Monday, May 12, 2008

Lessons Learned

Whenever I see the name Jean-Leon Gerome I immediately think of his greatest student and one of my favorite artists, Thomas Eakins. Born May 11, 1824, Gerome taught many great artists in addition to Eakins (including Abbott Handerson Thayer, J. Alden Weir, Mary Cassatt, and Theodore Robinson, just to name prominent Americans), but he was a remarkable artist in his own right, albeit a bit of an anachronism stylistically as Impressionism raged all around him and he continued to paint neo-classically. The more I look at Gerome’s work, the more I search for keys to Eakins’ development. When I look at Gerome’s Phryne before the Areopagus (above, from 1861), I imagine Eakins having it in mind while painting The Agnew Clinic, in which another woman appears revealed before a semicircle of men, but in an operating theater rather than an ancient judicial chamber. Gerome’s Phryne before the Areopagus brought him condemnation for what many saw as a gratuitous excuse for painting a nude woman, yet he continued to paint classically inspired nudes for the rest of his life. Years later, when Eakins faced similar approbation for unashamedly studying the human body (and encouraging his own students to do the same), Eakins may have drawn strength from his old teacher’s example.

Gerome is known primarily as an Orientalist painter, traveling throughout Africa and the Middle East in search of material he translated into works such as Public Prayer in the Mosque of Amr Cairo (above, from 1870). It’s truly heartening to view the dignity with which Gerome depicts different cultures in works such as A Japanese Imploring a Divinity (1880), The Reception of the Siamese Ambassadors at Fontainebleau (1864), The Wailing Wall, and Recreation in a Russian Camp, Souvenir of Moldavia (1855). Sure, paintings of slave markets and harems can be found in Gerome’s oeuvre, but a single painting such as A Muezzin Calling from the Top of a Minaret the Faithful to Prayer (1879) outweighs all the cheesecake nudes painted for a buying (male) audience. Eakins rarely travelled, but it’s easy to see the same inquisitive nature that led Gerome to explore the world at large in Eakins’ paintings of the scientists, physicians, and clergy found mostly around his native Philadelphia.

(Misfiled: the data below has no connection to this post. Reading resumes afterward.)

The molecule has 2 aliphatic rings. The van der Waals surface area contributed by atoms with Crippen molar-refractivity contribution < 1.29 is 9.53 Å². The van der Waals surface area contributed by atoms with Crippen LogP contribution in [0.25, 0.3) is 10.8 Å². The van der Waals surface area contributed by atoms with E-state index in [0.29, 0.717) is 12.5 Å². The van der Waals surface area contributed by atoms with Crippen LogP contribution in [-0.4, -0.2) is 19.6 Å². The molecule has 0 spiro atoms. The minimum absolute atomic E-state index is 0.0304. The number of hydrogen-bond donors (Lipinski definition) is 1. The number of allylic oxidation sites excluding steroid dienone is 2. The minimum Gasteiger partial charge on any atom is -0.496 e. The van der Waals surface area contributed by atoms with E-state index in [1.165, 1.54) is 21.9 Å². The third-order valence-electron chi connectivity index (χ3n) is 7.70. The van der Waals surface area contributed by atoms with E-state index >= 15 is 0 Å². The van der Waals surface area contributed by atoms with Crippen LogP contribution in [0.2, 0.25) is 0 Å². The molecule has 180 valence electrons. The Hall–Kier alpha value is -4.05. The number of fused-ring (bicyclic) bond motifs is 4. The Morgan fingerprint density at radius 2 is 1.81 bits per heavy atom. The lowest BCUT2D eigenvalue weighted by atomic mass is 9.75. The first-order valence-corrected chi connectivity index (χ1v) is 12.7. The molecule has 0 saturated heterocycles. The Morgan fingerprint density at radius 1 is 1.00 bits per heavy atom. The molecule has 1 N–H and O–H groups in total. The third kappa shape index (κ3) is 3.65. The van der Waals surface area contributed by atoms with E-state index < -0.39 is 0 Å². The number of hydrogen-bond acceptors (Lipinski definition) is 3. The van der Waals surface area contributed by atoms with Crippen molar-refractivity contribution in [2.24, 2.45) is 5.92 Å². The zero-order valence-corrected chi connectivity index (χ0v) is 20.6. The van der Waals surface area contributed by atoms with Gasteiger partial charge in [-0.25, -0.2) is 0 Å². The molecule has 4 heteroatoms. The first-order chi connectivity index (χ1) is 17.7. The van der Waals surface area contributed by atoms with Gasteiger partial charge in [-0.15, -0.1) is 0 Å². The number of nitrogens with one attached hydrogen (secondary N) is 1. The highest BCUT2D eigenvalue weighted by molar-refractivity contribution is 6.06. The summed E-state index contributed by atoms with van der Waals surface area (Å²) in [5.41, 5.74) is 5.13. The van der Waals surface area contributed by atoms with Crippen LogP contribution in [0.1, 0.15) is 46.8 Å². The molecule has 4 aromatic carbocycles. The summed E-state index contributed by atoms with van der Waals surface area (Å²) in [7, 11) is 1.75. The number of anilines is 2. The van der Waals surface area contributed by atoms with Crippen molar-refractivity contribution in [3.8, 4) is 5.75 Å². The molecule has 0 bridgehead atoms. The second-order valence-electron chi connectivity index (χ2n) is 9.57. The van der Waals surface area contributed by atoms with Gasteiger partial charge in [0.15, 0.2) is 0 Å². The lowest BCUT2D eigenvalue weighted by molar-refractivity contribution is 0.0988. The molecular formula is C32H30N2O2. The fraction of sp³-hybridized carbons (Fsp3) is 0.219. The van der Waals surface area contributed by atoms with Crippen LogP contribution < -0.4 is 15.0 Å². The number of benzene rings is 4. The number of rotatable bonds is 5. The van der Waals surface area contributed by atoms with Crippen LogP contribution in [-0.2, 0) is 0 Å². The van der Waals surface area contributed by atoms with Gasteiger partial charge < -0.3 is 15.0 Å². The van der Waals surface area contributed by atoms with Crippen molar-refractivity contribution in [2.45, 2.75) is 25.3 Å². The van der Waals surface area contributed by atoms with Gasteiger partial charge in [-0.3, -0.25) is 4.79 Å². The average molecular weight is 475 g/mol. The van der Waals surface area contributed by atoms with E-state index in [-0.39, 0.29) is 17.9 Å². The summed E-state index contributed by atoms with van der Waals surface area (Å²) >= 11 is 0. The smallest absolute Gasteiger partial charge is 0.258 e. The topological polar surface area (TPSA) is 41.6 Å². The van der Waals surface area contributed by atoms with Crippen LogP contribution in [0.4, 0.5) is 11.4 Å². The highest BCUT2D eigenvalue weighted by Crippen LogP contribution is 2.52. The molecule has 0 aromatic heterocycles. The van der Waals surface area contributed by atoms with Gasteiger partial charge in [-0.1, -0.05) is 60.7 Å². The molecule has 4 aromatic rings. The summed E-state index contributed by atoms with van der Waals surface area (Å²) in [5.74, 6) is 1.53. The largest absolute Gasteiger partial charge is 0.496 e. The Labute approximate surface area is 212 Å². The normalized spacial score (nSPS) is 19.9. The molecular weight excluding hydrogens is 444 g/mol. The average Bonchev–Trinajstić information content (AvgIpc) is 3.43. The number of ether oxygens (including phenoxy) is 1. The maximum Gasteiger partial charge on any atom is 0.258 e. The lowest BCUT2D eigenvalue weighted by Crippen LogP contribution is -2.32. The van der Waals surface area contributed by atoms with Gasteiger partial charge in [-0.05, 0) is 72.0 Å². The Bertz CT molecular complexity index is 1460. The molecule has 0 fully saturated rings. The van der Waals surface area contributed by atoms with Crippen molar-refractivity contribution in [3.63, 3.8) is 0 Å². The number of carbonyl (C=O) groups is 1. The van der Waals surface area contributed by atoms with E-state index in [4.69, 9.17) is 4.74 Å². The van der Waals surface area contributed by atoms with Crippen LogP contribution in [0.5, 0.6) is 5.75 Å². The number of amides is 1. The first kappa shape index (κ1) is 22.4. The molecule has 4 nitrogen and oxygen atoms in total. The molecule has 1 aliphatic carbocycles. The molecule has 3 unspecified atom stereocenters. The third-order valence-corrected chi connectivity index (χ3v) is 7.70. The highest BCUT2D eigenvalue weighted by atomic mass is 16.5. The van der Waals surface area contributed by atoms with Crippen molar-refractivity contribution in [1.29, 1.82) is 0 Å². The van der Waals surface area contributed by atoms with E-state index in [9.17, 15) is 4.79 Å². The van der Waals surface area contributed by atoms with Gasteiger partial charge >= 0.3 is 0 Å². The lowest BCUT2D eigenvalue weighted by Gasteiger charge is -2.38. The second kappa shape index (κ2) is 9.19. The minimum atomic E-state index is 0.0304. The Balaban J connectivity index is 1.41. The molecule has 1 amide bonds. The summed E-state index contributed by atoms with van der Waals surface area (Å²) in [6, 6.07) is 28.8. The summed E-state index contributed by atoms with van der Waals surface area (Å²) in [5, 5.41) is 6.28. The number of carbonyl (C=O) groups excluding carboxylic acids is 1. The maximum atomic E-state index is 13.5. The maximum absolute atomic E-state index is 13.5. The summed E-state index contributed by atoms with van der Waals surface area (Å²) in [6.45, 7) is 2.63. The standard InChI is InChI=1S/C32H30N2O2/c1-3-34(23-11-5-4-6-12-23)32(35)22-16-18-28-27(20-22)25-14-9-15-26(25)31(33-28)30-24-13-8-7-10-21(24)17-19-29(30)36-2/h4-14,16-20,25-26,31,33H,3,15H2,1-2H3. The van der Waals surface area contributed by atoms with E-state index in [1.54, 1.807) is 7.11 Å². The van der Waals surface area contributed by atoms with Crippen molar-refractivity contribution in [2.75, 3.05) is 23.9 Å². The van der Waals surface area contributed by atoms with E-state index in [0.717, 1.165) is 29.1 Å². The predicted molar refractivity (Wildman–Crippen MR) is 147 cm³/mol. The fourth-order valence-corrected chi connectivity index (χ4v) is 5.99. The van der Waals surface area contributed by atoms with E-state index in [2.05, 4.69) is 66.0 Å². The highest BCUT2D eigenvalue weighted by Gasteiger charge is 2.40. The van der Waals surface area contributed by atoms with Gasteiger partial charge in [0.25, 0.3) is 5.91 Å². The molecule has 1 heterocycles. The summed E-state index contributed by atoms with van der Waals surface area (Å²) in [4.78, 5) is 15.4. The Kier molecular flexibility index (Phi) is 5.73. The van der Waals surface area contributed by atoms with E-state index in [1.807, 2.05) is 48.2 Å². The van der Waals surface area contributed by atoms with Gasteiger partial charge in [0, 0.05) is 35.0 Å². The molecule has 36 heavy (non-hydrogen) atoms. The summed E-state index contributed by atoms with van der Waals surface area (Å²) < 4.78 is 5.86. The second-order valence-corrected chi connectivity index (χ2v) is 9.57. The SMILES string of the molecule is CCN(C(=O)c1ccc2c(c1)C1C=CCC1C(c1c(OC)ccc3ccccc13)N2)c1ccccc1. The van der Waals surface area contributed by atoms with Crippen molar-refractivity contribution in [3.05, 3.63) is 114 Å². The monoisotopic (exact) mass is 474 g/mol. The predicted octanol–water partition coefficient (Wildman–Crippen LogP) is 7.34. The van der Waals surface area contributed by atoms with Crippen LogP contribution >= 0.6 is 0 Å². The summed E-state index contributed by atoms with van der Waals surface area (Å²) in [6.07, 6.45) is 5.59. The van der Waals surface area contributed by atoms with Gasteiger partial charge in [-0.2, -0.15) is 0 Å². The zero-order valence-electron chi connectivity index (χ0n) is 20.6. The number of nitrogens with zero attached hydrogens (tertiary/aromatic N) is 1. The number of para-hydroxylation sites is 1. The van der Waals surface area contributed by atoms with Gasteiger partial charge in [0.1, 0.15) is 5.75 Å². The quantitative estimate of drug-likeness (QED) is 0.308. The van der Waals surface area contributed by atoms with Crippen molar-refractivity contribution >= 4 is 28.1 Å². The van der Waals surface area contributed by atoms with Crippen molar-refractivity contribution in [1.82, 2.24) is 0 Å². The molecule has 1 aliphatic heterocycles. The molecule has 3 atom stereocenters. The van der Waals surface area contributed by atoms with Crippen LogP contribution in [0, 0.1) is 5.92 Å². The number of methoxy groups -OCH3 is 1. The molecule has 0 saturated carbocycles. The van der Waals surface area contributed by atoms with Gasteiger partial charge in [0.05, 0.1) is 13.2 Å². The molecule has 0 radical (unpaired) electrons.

The fact that both Gerome and Eakins struggled with public perception of their painted nudes took a similar toll on both artists. In 1895, Gerome painted himself sculpting a young nude woman in his studio, calling it The Artist's Model (above). From the positioning of the woman and the title of the work, Gerome clearly wanted to emphasize the importance of the human figure to his work. Gerome’s 1849 painting Michelangelo (aka, In His Studio) similarly placed the master beside the Belvedere Torso, just one of the classical nude statues that influenced Michelangelo’s works. I don’t know what paintings of Gerome’s Eakins may have seen, but in 1877 Eakins painted William Rush Carving his Allegorical Figure of the Schuylkill River, showing his American predecessor William Rush working from a live, nude model just as Gerome looked back at Michelangelo’s example. In 1908, four years after Gerome’s death and just 8 years before his own, Eakins returned to the subject in William Rush and his Model. Although the title says Rush’s name, the artist shown is clearly a self-portrait of Eakins, who helps his nude model step down from the podium, allowing the human form itself to take center stage, just as in Gerome’s painting. I’ve never seen anything written about whether Eakins knew that late painting by Gerome. It would be even more remarkable if Eakins didn’t know it, as it would illustrate just how attuned these two artists—student and teacher—truly were, irrespective of time and place. Great minds, at least in this case, thought alike.

1 comment:

Micah said...

Thank you for your post.

I am great admirer of Gerome and Eakins. Each had a dedication and rigorous approach to the human figure.

As I read your article, I wondered if Gerome and Eakins' emphasis on the human figure in art is still misunderstood. Today artists don't feel any shame in showing the nude; sometimes showing it in the most degrading and violent situations without controversy. At the same time, a strong education in human anatomy and drawing for artists no longer exists in most University curriculums.

It seems to me that for all the attention Eakins has gotten over the past few years and the consequent recognition of his genius, it has not stirred a discussion on one of his central beliefs: the study of the nude is essential. That is a belief he inherited from Gerome and the Ecole des Beaux-Arts.